The recent research consists of a set of papers published in the journals Nature Genetics and Nature Communications.
The first author of the paper published in Nature Genetics is Ming Chen, Ph.D., a research fellow in the laboratory of senior author Dr. Pier Paolo Pandolfi, who is also the director of the Cancer Center and Cancer Research Institute at the Beth Israel Deaconess Medical Center in Boston, MA.
The findings shed new light on the complex interplay between our genes and dietary fat, as well as on the role of this dynamic in promoting the spread, or metastasis, of prostate cancer.
As Dr. Pandolfi says, the results of this research "are tremendously actionable, and they surely will convince you to change your lifestyle."
The studies also pave the way for the new use of existing drugs in the fight against prostate cancer.
Prostate cancer and the Western diet
Chen explains the motivation behind the research, saying, "Although it is widely postulated that a Western diet can promote prostate cancer progression, direct evidence supporting a strong association between dietary lipids and prostate cancer has been lacking."
In fact, Medical News Today have reported on a variety of studies pointing to a link between the Western diet and the development of prostate cancer or colorectal cancer.
One of these suggested that men who follow a Western diet have a two and a half times higher risk of dying from prostate cancer than those who followed a diet richer in fruit, vegetables, and whole grains.
Dr. Pandolfi and team found additional evidence that the Western diet drives prostate cancer while they were researching the genetic culprits that cause the disease to spread.
Obesity drug stops fat production 'switch'
The scientists knew that the PTEN gene plays a key role, because it is a tumor-suppressing gene and animal studies have shown that it is absent when the cancer spreads.
However, the researchers explain that studies have also shown that the loss of this gene is not enough to trigger metastasis on its own.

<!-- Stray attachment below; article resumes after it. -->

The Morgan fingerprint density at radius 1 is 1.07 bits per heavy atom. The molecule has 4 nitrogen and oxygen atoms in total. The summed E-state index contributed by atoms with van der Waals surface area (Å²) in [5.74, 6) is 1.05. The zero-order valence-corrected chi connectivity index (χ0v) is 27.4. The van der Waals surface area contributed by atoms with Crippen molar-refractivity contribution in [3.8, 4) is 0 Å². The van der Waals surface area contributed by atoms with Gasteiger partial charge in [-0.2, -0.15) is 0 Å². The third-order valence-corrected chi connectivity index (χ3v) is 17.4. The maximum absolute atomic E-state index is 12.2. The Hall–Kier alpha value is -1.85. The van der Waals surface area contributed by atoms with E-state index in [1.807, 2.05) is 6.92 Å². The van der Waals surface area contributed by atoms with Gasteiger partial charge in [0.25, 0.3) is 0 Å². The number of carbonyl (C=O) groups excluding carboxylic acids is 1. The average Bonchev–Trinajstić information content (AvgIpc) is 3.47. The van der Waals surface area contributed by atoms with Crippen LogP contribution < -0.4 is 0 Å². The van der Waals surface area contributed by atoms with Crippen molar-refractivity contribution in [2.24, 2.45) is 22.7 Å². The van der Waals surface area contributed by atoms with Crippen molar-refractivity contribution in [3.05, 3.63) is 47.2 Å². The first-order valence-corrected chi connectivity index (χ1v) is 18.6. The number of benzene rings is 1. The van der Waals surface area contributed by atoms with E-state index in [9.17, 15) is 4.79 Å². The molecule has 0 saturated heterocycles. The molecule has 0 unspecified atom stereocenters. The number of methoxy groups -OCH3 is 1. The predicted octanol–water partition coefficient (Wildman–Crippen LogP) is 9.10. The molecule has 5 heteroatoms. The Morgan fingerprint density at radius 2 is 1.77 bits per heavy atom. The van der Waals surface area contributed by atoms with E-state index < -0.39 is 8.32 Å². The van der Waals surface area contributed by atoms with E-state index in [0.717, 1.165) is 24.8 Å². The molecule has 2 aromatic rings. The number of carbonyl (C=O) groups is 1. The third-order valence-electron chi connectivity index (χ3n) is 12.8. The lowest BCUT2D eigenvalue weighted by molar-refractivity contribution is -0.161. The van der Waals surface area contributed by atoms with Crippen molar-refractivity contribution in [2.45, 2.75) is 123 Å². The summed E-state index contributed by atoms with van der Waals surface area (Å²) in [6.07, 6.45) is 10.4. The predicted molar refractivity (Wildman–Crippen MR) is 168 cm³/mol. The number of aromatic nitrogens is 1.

So, Dr. Pandolfi and colleagues analyzed the genomic data available on tumors to see whether there was another gene that "collaborated" with PTEN to cause metastasis.
They discovered that PML — another tumor-suppressing gene — was found in prostate cancer tumors that did not spread. It was not found in tumors that did spread.
Additionally, approximately 20 percent of the tumors that did spread lacked both of the tumor-suppressing genes.
Importantly, when analyzing these metastasizing tumors, the researchers also found that their cells produced abnormally high amounts of fat.
"It was as though we'd found the tumors' lipogenic, or fat production, switch," Dr. Pandolfi explains.
"The implication is, if there's a switch, maybe there's a drug with which we can block this switch and maybe we can prevent metastasis or even cure metastatic prostate cancer," Dr. Pandolfi adds.
So, the researchers applied an obesity drug called fatostatin to mice that were fed a normal, low-fat, vegetable-based diet.
"The obesity drug blocked the lipogenesis fantastically and the tumors regressed and didn't metastasize," Dr. Pandolfi reports.
The Western diet may drive metastasis
However, when the scientists upped the amount of fat in the mice's diet — so that it would mimic the Western diet — the rodents grew metastatic tumors.
This points to a high-fat diet as the main environmental — that is, non-genetic — factor in the spread of prostate cancer.
The findings also pave the way for new therapies, explain the researchers, as patients who have metastatic tumors may be helped by depriving these tumors of fat.
This could be done either by using fatostatin or other fat-blocking drugs, or through dietary interventions.
"The progression of cancer to the metastatic stage represents a pivotal event that influences patient outcomes and the therapeutic options available to patients," Dr. Pandolfi says.
"Our data provide a strong genetic foundation for the mechanisms underlying metastatic progression, and we also demonstrated how environmental factors can boost these mechanisms to promote progression from primary to advanced metastatic cancer."
Dr. Pier Paolo Pandolfi